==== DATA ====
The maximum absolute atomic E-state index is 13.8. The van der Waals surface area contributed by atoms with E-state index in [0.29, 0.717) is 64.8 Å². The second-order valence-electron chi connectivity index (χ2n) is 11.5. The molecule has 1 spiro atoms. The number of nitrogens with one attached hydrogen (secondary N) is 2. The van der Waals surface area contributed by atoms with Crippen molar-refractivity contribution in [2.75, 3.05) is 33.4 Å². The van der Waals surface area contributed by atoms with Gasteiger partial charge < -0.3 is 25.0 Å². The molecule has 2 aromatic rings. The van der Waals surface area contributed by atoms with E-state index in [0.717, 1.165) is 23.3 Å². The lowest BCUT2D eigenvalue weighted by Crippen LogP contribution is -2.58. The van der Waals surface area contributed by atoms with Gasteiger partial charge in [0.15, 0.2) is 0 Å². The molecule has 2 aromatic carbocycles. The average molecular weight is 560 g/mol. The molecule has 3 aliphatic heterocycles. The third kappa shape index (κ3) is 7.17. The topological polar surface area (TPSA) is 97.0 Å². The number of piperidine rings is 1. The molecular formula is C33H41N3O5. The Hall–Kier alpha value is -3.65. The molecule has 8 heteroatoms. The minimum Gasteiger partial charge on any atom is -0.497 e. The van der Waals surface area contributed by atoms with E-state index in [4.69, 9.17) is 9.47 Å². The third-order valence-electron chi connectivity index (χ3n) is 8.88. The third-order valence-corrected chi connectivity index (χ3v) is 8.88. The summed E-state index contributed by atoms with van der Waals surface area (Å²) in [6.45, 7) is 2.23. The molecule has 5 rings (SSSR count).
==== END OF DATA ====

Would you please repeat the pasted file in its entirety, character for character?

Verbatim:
The maximum absolute atomic E-state index is 13.8. The van der Waals surface area contributed by atoms with E-state index in [0.29, 0.717) is 64.8 Å². The second-order valence-electron chi connectivity index (χ2n) is 11.5. The molecule has 1 spiro atoms. The number of nitrogens with one attached hydrogen (secondary N) is 2. The van der Waals surface area contributed by atoms with Crippen molar-refractivity contribution in [2.75, 3.05) is 33.4 Å². The van der Waals surface area contributed by atoms with Gasteiger partial charge < -0.3 is 25.0 Å². The molecule has 2 aromatic rings. The van der Waals surface area contributed by atoms with E-state index in [0.717, 1.165) is 23.3 Å². The lowest BCUT2D eigenvalue weighted by Crippen LogP contribution is -2.58. The van der Waals surface area contributed by atoms with Gasteiger partial charge in [0.15, 0.2) is 0 Å². The molecule has 2 aromatic carbocycles. The average molecular weight is 560 g/mol. The molecule has 3 aliphatic heterocycles. The third kappa shape index (κ3) is 7.17. The topological polar surface area (TPSA) is 97.0 Å². The number of piperidine rings is 1. The molecular formula is C33H41N3O5. The Hall–Kier alpha value is -3.65. The molecule has 8 heteroatoms. The minimum Gasteiger partial charge on any atom is -0.497 e. The van der Waals surface area contributed by atoms with E-state index in [4.69, 9.17) is 9.47 Å². The third-order valence-electron chi connectivity index (χ3n) is 8.88. The third-order valence-corrected chi connectivity index (χ3v) is 8.88. The summed E-state index contributed by atoms with van der Waals surface area (Å²) in [6.45, 7) is 2.23. The molecule has 5 rings (SSSR count).